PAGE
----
Earthquake in Indonesia: Boy pulled alive from ruins in West Java

Earthquake in Indonesia: Boy pulled alive from ruins in West Java

Earthquake in Indonesia: Boy pulled alive from ruins in West Java

Jakarta, Indonesia

A six-year-old boy was pulled alive from the wreckage of a property on Wednesday after surviving for more than two days under debris, giving hope to those waiting for news of loved ones after a powerful earthquake struck a populous area in Indonesia’s West Java Province.

Indonesia’s National Disaster Management Bureau (BNPB) said rescuers rescued Azka Maulana Malik in Nagrak village, in Cugenang sub-district, Cianjur Regency. Footage showed the moment he was found by a rescue team.

The boy was discovered next to his grandmother’s body, the agency said. Azka is now being treated at Cianjur Hospital, local media reported. Rescuers had taken out the body of his parents earlier, the agency added.

The 5.6-magnitude quake struck the Cianjur region in West Java at about 1:21 p.m. local time Monday at a depth of 10 kilometers (6.2 miles), according to the United States Geological Survey (USGS), causing buildings to collapse while school was classes were in session.

Indonesia's National Disaster Management Bureau (BNPB) said it rescued Azka in the village of Nagrak.

The death toll from the earthquake has risen to 271, BNPB chief Major General Suharyanto said at a press conference on Wednesday. More than a third of the confirmed dead are children, he said.

Around 2,043 people were injured and 61,800 have been displaced, he added. Forty people are still missing.

Suharyanto said 56,320 houses were damaged, more than a third of them seriously. Other damaged buildings include 31 schools, 124 places of worship and three health facilities.

The agency has built 14 shelters with facilities for displaced people, Suharyanto said. The victims are expected to leave their temporary tents and move to these main shelters, he said.

According to Suharyanto, BNPB deployed more than 6,000 rescuers for search and rescue operations.

A villager looks at damaged houses in Cianjur on November 22, 2022.

The scale of death and destruction caused by the quake became increasingly clear Tuesday, after earlier discrepancies in the number of casualties reported by officials.

Pictures showed buildings reduced to rubble, with bricks and scraps of crushed metal strewn on the streets.

“So many incidents happened at several Islamic schools,” West Java Governor Ridwan Kamil told reporters on Monday, as he warned that many of those killed were children.

Villagers salvage items from damaged houses after a magnitude 5.6 earthquake in Cianjur on November 22, 2022.

The strong tremors forced children to flee their classrooms, according to the aid organization Save the Children, which said more than 50 schools were affected.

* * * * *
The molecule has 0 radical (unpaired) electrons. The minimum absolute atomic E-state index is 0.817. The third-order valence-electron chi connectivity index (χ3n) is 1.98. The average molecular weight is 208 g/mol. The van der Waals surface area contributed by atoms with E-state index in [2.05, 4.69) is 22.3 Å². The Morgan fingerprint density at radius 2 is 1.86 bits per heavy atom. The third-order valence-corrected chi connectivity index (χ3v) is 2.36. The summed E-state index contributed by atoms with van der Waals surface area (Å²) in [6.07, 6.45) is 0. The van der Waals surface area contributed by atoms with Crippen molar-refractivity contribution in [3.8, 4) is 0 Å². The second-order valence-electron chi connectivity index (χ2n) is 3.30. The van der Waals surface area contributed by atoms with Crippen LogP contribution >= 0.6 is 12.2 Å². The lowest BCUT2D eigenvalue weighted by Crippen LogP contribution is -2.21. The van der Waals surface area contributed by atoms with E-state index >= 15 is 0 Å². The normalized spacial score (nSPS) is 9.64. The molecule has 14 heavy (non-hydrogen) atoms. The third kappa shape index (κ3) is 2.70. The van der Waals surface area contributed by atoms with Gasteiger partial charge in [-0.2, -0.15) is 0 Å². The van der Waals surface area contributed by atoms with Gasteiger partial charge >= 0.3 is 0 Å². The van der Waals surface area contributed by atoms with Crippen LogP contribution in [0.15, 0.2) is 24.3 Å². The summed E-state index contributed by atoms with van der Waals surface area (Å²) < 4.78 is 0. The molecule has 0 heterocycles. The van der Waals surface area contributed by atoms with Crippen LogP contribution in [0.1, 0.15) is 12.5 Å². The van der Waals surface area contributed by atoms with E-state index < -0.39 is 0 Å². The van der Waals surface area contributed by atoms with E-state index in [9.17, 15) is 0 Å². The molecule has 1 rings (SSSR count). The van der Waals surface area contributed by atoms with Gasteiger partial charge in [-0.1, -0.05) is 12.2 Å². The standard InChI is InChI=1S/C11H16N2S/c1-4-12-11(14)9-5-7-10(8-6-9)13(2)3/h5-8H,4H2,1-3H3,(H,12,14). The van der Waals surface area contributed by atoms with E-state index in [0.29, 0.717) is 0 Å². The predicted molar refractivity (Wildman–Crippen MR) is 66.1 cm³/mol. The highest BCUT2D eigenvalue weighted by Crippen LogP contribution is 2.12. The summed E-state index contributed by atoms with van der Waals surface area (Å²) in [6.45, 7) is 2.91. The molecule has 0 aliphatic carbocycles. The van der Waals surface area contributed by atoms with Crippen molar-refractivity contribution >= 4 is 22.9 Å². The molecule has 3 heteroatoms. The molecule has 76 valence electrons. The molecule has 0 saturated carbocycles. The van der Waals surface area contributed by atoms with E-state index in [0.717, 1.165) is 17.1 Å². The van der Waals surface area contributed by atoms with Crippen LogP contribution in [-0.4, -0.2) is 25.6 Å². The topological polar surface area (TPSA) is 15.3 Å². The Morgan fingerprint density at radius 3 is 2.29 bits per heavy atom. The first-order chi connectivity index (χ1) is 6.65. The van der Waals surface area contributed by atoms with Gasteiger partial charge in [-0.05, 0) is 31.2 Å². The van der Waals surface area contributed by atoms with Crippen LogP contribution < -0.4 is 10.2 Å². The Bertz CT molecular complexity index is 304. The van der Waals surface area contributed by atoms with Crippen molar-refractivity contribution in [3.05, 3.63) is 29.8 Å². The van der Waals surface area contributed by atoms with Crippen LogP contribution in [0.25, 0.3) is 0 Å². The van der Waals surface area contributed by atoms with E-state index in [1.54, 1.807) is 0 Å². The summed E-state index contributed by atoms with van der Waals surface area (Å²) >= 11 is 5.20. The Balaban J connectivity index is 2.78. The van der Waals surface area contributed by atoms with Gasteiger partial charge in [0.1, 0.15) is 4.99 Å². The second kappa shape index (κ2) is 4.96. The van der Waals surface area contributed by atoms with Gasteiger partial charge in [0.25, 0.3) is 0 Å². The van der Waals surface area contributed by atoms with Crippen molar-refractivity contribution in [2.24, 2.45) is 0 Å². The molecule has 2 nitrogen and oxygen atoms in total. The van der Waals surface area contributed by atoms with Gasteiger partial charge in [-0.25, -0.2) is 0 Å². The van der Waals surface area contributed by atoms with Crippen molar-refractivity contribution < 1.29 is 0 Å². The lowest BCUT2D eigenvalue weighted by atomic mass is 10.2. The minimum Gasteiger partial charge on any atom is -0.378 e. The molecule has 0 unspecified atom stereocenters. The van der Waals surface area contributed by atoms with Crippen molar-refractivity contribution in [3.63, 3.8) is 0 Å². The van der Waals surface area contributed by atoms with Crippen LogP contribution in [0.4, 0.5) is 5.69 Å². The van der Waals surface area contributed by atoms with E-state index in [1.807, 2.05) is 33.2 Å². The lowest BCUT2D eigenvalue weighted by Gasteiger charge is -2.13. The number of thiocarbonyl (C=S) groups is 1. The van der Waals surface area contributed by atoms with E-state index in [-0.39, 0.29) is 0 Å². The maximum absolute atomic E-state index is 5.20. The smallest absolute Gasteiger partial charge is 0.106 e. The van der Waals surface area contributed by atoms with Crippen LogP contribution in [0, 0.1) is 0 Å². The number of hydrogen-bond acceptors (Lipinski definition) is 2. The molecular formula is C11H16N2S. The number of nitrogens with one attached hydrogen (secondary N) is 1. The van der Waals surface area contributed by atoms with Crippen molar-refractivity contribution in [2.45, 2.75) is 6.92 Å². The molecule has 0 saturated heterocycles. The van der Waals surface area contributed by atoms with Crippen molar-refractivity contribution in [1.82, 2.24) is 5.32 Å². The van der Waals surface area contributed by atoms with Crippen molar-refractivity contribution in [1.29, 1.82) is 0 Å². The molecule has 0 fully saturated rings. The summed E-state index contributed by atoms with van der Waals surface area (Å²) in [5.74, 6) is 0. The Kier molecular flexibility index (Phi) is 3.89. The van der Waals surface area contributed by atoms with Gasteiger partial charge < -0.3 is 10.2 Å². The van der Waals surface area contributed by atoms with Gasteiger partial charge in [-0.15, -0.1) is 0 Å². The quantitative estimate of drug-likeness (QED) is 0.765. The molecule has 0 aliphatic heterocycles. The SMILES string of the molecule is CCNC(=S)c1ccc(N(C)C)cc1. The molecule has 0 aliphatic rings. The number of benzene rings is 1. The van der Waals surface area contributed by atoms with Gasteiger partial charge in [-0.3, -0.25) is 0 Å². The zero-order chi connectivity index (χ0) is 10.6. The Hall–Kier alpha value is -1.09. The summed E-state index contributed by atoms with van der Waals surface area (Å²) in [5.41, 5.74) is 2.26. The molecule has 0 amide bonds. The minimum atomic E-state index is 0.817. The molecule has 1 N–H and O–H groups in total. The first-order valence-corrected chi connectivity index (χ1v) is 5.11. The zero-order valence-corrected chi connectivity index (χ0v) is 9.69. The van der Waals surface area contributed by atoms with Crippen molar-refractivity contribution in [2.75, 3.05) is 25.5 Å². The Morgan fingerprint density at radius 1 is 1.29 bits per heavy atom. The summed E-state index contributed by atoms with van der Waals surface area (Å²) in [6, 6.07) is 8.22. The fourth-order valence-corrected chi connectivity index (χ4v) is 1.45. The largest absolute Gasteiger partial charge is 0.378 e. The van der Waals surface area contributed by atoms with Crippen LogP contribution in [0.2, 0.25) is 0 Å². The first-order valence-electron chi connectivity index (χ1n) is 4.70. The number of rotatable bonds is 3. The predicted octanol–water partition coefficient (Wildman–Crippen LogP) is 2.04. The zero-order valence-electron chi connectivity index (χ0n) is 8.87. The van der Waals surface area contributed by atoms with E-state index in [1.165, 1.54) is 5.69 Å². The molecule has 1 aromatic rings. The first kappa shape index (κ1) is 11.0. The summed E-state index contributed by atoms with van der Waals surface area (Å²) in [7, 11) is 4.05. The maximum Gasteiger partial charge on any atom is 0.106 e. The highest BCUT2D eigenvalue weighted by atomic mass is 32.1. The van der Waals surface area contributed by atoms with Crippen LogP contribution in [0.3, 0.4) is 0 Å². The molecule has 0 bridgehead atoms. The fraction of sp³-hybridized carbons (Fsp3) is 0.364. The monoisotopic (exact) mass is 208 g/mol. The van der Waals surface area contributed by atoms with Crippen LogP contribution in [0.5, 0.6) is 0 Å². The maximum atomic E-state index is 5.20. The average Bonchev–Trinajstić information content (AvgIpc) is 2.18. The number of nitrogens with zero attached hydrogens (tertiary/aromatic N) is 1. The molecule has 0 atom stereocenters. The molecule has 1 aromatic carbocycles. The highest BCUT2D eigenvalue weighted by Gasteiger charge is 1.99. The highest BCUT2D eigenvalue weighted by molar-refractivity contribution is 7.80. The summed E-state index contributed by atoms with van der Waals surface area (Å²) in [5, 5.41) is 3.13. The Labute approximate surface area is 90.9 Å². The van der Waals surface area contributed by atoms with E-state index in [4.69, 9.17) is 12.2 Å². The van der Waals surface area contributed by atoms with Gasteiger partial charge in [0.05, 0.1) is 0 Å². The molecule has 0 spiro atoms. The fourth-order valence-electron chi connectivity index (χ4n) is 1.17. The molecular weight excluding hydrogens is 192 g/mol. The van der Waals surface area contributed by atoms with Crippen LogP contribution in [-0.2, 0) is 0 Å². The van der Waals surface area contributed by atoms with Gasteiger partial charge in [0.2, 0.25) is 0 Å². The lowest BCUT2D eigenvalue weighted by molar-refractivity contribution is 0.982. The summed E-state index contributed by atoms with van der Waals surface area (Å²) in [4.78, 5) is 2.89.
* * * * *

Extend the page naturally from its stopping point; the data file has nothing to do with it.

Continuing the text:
Mia Saharosa, a teacher at one of the schools, said the earthquake “was a shock to all of us,” according to the organization.

“We all gathered in the field, the children were terrified and crying, worried about their families back home,” Saharosa said. “We hug each other, strengthen each other and continue to pray.”

Municipal officers in Cianjur evacuate an injured colleague after the earthquake.

Herman Suherman, a government official in Cianjur, told media that some residents were trapped in the rubble of collapsed buildings. News channel Metro TV showed what appeared to be hundreds of victims being treated in a hospital parking lot.

Television footage showed residents huddling outside buildings almost completely reduced to rubble, according to Reuters.

Visiting areas affected by the earthquake on Tuesday, Indonesian President Joko Widodo said the government would provide compensation of up to about $3,200 each to owners of heavily damaged homes.

Houses should be rebuilt as earthquake-resistant buildings, he added.

One resident, named only as Muchlis, said he felt “a huge tremor” and that the walls and ceiling of his office were damaged.

“I was very shocked. I was worried that there would be another earthquake, he told Metro TV.

Indonesia’s meteorological agency, BMKG, warned of the risk of landslides, especially during heavy rain, as 25 aftershocks were recorded in the first two hours after the quake.

Workers inspect a school that was damaged in the earthquake in Cianjur, West Java.

A collapsed Cianjur school building is seen after the earthquake.

US Defense Secretary Lloyd Austin offered his “deepest condolences” for the loss of life while addressing the ASEAN multilateral meeting in Cambodia on Tuesday.

Indonesia sits on the “Ring of Fire”, a band around the Pacific Ocean that triggers frequent earthquakes and volcanic activity. One of the most seismically active zones on the planet, it stretches from Japan and Indonesia on one side of the Pacific Ocean to California and South America on the other.

In 2004, a magnitude 9.1 earthquake off the island of Sumatra in northern Indonesia triggered a tsunami that hit 14 countries and killed 226,000 people along the Indian Ocean coast, more than half of them in Indonesia.

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